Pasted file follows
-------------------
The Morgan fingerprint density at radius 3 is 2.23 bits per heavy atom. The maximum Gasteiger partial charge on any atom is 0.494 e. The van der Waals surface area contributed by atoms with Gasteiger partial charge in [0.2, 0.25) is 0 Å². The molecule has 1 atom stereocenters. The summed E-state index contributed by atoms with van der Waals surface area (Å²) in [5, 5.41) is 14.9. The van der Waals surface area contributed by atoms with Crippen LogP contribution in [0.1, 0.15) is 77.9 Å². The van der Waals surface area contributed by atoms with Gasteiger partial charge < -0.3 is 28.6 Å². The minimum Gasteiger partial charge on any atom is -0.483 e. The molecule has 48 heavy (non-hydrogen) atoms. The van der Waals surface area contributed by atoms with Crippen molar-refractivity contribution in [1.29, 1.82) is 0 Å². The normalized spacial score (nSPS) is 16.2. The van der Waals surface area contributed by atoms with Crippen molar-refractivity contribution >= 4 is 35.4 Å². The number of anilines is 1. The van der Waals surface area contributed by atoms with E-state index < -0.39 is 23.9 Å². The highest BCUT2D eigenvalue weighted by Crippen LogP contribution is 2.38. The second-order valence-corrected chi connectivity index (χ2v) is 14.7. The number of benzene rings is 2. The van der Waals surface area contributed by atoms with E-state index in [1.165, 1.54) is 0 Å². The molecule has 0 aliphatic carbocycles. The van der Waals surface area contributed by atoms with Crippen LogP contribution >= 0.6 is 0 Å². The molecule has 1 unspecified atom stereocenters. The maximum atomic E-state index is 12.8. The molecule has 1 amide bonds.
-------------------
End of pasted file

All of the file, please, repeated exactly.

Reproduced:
The Morgan fingerprint density at radius 3 is 2.23 bits per heavy atom. The maximum Gasteiger partial charge on any atom is 0.494 e. The van der Waals surface area contributed by atoms with Gasteiger partial charge in [0.2, 0.25) is 0 Å². The molecule has 1 atom stereocenters. The summed E-state index contributed by atoms with van der Waals surface area (Å²) in [5, 5.41) is 14.9. The van der Waals surface area contributed by atoms with Crippen LogP contribution in [0.1, 0.15) is 77.9 Å². The van der Waals surface area contributed by atoms with Gasteiger partial charge < -0.3 is 28.6 Å². The minimum Gasteiger partial charge on any atom is -0.483 e. The molecule has 48 heavy (non-hydrogen) atoms. The van der Waals surface area contributed by atoms with Crippen molar-refractivity contribution in [1.29, 1.82) is 0 Å². The normalized spacial score (nSPS) is 16.2. The van der Waals surface area contributed by atoms with Crippen molar-refractivity contribution >= 4 is 35.4 Å². The number of anilines is 1. The van der Waals surface area contributed by atoms with E-state index < -0.39 is 23.9 Å². The highest BCUT2D eigenvalue weighted by Crippen LogP contribution is 2.38. The second-order valence-corrected chi connectivity index (χ2v) is 14.7. The number of benzene rings is 2. The van der Waals surface area contributed by atoms with E-state index in [1.165, 1.54) is 0 Å². The molecule has 0 aliphatic carbocycles. The van der Waals surface area contributed by atoms with Crippen LogP contribution >= 0.6 is 0 Å². The molecule has 1 unspecified atom stereocenters. The maximum atomic E-state index is 12.8. The molecule has 1 amide bonds.